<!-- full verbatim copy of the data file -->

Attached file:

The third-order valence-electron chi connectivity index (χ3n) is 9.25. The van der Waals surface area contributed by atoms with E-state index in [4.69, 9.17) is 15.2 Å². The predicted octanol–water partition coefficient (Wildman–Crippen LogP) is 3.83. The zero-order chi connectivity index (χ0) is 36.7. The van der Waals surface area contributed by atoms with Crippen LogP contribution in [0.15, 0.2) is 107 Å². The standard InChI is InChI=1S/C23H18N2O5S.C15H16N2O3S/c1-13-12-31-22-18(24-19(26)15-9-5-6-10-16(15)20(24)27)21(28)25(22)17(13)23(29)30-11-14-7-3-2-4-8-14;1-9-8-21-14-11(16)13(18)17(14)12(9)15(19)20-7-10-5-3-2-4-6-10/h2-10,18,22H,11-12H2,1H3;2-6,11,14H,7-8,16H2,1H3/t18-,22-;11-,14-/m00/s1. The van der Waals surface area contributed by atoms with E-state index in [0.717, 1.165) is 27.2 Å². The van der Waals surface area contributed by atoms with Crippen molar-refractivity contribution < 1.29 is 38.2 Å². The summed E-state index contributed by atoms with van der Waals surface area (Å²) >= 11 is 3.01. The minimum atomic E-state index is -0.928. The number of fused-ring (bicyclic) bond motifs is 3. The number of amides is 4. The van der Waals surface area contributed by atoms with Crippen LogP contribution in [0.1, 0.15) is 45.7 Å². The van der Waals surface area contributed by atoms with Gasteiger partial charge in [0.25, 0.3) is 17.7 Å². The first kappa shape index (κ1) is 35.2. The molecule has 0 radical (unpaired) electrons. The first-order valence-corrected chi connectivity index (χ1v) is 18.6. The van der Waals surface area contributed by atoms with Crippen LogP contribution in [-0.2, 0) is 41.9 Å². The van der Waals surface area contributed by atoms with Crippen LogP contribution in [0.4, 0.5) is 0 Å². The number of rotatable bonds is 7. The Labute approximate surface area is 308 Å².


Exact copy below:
The third-order valence-electron chi connectivity index (χ3n) is 9.25. The van der Waals surface area contributed by atoms with E-state index in [4.69, 9.17) is 15.2 Å². The predicted octanol–water partition coefficient (Wildman–Crippen LogP) is 3.83. The zero-order chi connectivity index (χ0) is 36.7. The van der Waals surface area contributed by atoms with Crippen LogP contribution in [0.15, 0.2) is 107 Å². The standard InChI is InChI=1S/C23H18N2O5S.C15H16N2O3S/c1-13-12-31-22-18(24-19(26)15-9-5-6-10-16(15)20(24)27)21(28)25(22)17(13)23(29)30-11-14-7-3-2-4-8-14;1-9-8-21-14-11(16)13(18)17(14)12(9)15(19)20-7-10-5-3-2-4-6-10/h2-10,18,22H,11-12H2,1H3;2-6,11,14H,7-8,16H2,1H3/t18-,22-;11-,14-/m00/s1. The van der Waals surface area contributed by atoms with E-state index in [0.717, 1.165) is 27.2 Å². The van der Waals surface area contributed by atoms with Crippen molar-refractivity contribution < 1.29 is 38.2 Å². The summed E-state index contributed by atoms with van der Waals surface area (Å²) >= 11 is 3.01. The minimum atomic E-state index is -0.928. The number of fused-ring (bicyclic) bond motifs is 3. The number of amides is 4. The van der Waals surface area contributed by atoms with Crippen LogP contribution in [0.1, 0.15) is 45.7 Å². The van der Waals surface area contributed by atoms with Gasteiger partial charge in [0.25, 0.3) is 17.7 Å². The first kappa shape index (κ1) is 35.2. The molecule has 0 radical (unpaired) electrons. The first-order valence-corrected chi connectivity index (χ1v) is 18.6. The van der Waals surface area contributed by atoms with Crippen LogP contribution in [-0.2, 0) is 41.9 Å². The van der Waals surface area contributed by atoms with Crippen LogP contribution in [0.4, 0.5) is 0 Å². The number of rotatable bonds is 7. The Labute approximate surface area is 308 Å².